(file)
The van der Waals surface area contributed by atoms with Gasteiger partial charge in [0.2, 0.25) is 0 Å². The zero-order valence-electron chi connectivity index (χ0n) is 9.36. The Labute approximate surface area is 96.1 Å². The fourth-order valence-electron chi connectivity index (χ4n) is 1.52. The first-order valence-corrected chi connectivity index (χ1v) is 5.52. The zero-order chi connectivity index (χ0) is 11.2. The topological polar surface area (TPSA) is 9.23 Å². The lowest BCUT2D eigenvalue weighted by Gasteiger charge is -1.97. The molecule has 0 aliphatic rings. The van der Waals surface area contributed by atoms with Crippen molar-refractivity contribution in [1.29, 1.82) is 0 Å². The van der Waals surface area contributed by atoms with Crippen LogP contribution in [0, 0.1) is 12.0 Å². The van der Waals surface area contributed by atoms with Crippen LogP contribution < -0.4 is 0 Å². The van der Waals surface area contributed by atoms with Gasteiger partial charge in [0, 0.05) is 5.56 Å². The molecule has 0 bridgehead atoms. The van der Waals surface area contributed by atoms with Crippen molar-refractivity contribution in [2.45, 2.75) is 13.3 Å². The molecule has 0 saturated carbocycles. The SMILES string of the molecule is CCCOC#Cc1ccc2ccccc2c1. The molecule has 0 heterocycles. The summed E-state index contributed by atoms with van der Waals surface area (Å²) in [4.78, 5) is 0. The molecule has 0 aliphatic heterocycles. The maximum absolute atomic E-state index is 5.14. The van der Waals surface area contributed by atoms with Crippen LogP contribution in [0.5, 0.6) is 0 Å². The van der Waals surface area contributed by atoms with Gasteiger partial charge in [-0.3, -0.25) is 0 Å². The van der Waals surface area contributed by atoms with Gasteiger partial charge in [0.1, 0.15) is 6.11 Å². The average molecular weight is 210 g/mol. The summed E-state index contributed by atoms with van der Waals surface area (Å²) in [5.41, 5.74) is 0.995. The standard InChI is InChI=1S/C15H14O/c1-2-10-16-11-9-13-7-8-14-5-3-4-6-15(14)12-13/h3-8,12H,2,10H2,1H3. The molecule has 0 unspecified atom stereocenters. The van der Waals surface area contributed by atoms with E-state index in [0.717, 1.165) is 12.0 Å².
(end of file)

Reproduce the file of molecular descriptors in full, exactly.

The van der Waals surface area contributed by atoms with Gasteiger partial charge in [0.2, 0.25) is 0 Å². The zero-order valence-electron chi connectivity index (χ0n) is 9.36. The Labute approximate surface area is 96.1 Å². The fourth-order valence-electron chi connectivity index (χ4n) is 1.52. The first-order valence-corrected chi connectivity index (χ1v) is 5.52. The zero-order chi connectivity index (χ0) is 11.2. The topological polar surface area (TPSA) is 9.23 Å². The lowest BCUT2D eigenvalue weighted by Gasteiger charge is -1.97. The molecule has 0 aliphatic rings. The van der Waals surface area contributed by atoms with Crippen molar-refractivity contribution in [1.29, 1.82) is 0 Å². The van der Waals surface area contributed by atoms with Crippen LogP contribution in [0, 0.1) is 12.0 Å². The van der Waals surface area contributed by atoms with Crippen LogP contribution < -0.4 is 0 Å². The van der Waals surface area contributed by atoms with Gasteiger partial charge in [0, 0.05) is 5.56 Å². The molecule has 0 bridgehead atoms. The van der Waals surface area contributed by atoms with Crippen molar-refractivity contribution in [2.45, 2.75) is 13.3 Å². The molecule has 0 saturated carbocycles. The SMILES string of the molecule is CCCOC#Cc1ccc2ccccc2c1. The molecule has 0 heterocycles. The summed E-state index contributed by atoms with van der Waals surface area (Å²) in [4.78, 5) is 0. The molecule has 0 aliphatic heterocycles. The maximum absolute atomic E-state index is 5.14. The van der Waals surface area contributed by atoms with Crippen LogP contribution in [0.5, 0.6) is 0 Å². The van der Waals surface area contributed by atoms with Gasteiger partial charge in [-0.3, -0.25) is 0 Å². The van der Waals surface area contributed by atoms with Gasteiger partial charge in [0.1, 0.15) is 6.11 Å². The average molecular weight is 210 g/mol. The summed E-state index contributed by atoms with van der Waals surface area (Å²) in [5.41, 5.74) is 0.995. The standard InChI is InChI=1S/C15H14O/c1-2-10-16-11-9-13-7-8-14-5-3-4-6-15(14)12-13/h3-8,12H,2,10H2,1H3. The molecule has 0 unspecified atom stereocenters. The van der Waals surface area contributed by atoms with E-state index in [0.717, 1.165) is 12.0 Å².